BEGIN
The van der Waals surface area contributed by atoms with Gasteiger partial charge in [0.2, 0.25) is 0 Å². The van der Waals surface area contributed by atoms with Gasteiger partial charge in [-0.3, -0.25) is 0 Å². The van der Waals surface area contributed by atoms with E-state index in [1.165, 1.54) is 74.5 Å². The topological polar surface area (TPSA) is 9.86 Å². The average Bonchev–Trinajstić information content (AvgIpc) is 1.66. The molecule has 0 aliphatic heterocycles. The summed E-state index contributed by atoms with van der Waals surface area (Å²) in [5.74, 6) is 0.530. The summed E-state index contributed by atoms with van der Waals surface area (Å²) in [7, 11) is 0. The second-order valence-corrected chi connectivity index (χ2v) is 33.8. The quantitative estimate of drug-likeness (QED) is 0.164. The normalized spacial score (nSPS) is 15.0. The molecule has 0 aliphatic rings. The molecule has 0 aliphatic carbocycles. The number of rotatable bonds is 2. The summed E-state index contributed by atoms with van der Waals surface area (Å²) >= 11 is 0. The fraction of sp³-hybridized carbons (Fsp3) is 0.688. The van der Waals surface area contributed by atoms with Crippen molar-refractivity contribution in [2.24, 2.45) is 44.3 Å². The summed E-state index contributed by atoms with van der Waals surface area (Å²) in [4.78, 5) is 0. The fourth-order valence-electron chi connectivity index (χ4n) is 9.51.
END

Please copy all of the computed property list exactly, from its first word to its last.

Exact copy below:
The van der Waals surface area contributed by atoms with Gasteiger partial charge in [0.2, 0.25) is 0 Å². The van der Waals surface area contributed by atoms with Gasteiger partial charge in [-0.3, -0.25) is 0 Å². The van der Waals surface area contributed by atoms with E-state index in [1.165, 1.54) is 74.5 Å². The topological polar surface area (TPSA) is 9.86 Å². The average Bonchev–Trinajstić information content (AvgIpc) is 1.66. The molecule has 0 aliphatic heterocycles. The summed E-state index contributed by atoms with van der Waals surface area (Å²) in [5.74, 6) is 0.530. The summed E-state index contributed by atoms with van der Waals surface area (Å²) in [7, 11) is 0. The second-order valence-corrected chi connectivity index (χ2v) is 33.8. The quantitative estimate of drug-likeness (QED) is 0.164. The normalized spacial score (nSPS) is 15.0. The molecule has 0 aliphatic rings. The molecule has 0 aliphatic carbocycles. The number of rotatable bonds is 2. The summed E-state index contributed by atoms with van der Waals surface area (Å²) >= 11 is 0. The fraction of sp³-hybridized carbons (Fsp3) is 0.688. The van der Waals surface area contributed by atoms with Crippen molar-refractivity contribution in [2.24, 2.45) is 44.3 Å². The summed E-state index contributed by atoms with van der Waals surface area (Å²) in [4.78, 5) is 0. The fourth-order valence-electron chi connectivity index (χ4n) is 9.51.